Outside my field? I'm fascinated by evolutionary biology, and I read as much as possible about it that's comprehensible to someone with my background.

The last book you read?
Fiction, The Carpet Makers by Andreas Eschbach.

Nonfiction, I've been simultaneously reading The Joy of Home Brewing by Charlie Papazian (one successful batch of Stout so far, and I'll be working on some mead as soon as I collect enough bottles), Coming to Life by Andreas Eschbach (which I was supposed to review in August, but haven't found time to finish yet), and A New Kind of Science by Steven Wolfram.

What is your idea of a perfect day?
I really don't know. Yeah, that's a boring answer. But I'm really the kind of person who likes to take things as they come. I've never spent my time dreaming about what a perfect day would look like; my style is more like constantly running around, trying to keep my head above water, and trying to have as much fun as I can along the way.

What's your greatest habitual annoyance?
Politics. I *hate* the amount of time that I end up spending not on anything useful, but on the pointless bureaucracy and politicking of research. There's no way to avoid it; no matter where you go, industry or academia, there's just a huge amount of politics that eat time and energy.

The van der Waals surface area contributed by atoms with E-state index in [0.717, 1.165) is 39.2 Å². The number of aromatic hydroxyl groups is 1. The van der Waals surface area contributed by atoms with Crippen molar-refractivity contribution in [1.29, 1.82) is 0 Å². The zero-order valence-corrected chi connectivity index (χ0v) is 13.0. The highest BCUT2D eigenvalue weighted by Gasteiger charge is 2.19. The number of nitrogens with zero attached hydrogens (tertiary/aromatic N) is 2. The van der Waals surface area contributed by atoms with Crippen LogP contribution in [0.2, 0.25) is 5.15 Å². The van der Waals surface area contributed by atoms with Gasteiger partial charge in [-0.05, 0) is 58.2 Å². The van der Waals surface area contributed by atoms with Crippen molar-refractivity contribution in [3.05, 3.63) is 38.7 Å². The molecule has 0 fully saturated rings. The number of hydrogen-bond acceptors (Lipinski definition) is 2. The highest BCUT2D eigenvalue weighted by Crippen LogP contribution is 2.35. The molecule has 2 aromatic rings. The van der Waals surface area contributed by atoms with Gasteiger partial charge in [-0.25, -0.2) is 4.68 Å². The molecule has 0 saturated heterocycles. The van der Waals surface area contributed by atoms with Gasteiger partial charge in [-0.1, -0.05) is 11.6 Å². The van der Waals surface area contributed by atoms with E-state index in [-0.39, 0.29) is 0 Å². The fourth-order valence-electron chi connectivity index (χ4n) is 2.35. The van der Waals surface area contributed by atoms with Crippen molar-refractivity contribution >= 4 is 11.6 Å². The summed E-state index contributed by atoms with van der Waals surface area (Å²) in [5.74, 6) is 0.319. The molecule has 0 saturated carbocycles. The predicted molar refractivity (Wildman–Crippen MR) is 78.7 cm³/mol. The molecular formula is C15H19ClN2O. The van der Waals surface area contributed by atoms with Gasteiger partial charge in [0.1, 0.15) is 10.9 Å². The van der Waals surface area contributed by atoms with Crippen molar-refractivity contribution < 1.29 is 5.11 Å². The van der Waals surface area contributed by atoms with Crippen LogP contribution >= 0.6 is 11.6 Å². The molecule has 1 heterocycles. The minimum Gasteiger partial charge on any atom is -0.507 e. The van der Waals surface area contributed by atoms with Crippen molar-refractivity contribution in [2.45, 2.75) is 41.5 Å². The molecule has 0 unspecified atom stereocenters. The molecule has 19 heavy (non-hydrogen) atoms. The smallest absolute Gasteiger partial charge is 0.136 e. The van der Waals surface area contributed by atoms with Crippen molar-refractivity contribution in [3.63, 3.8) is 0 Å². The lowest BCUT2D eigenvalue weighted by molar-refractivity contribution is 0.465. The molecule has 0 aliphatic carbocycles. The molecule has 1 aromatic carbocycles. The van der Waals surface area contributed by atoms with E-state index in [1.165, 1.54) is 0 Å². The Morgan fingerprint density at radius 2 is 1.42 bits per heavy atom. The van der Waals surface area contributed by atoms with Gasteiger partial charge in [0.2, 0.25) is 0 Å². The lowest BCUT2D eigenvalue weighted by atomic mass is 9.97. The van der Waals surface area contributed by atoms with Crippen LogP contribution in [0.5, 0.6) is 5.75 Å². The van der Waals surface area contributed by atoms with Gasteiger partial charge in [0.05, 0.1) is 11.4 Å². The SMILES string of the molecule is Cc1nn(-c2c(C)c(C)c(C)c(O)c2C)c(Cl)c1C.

Who are your favorite heroes of fiction?
Aragorn from Lord of the Rings; Vlad Taltos from Steven Brust's Dragaera series.

Your favorite heroes in real life?
Hard question... I'll assume you're asking about people who I idolize professionally. I'd have to say Alan Kay. Alan is the principal person behind the Smalltalk programming language. He's a brilliant, imaginative guy. I've met him in person several times, and he's amazing. Every time I hear him speak, I walk away positively inspired. One of the things that I find particularly remarkable about him is that he's never afraid to speak his mind. He says what he thinks, even when it's blunt and abrasive, even when it gets him in trouble. Combine that imagination, that vision, and that honesty, and you get pretty much exactly the kind of person that I *try* to be. I don't necessarily succeed particularly well, but he's the kind of person that I *want* to be.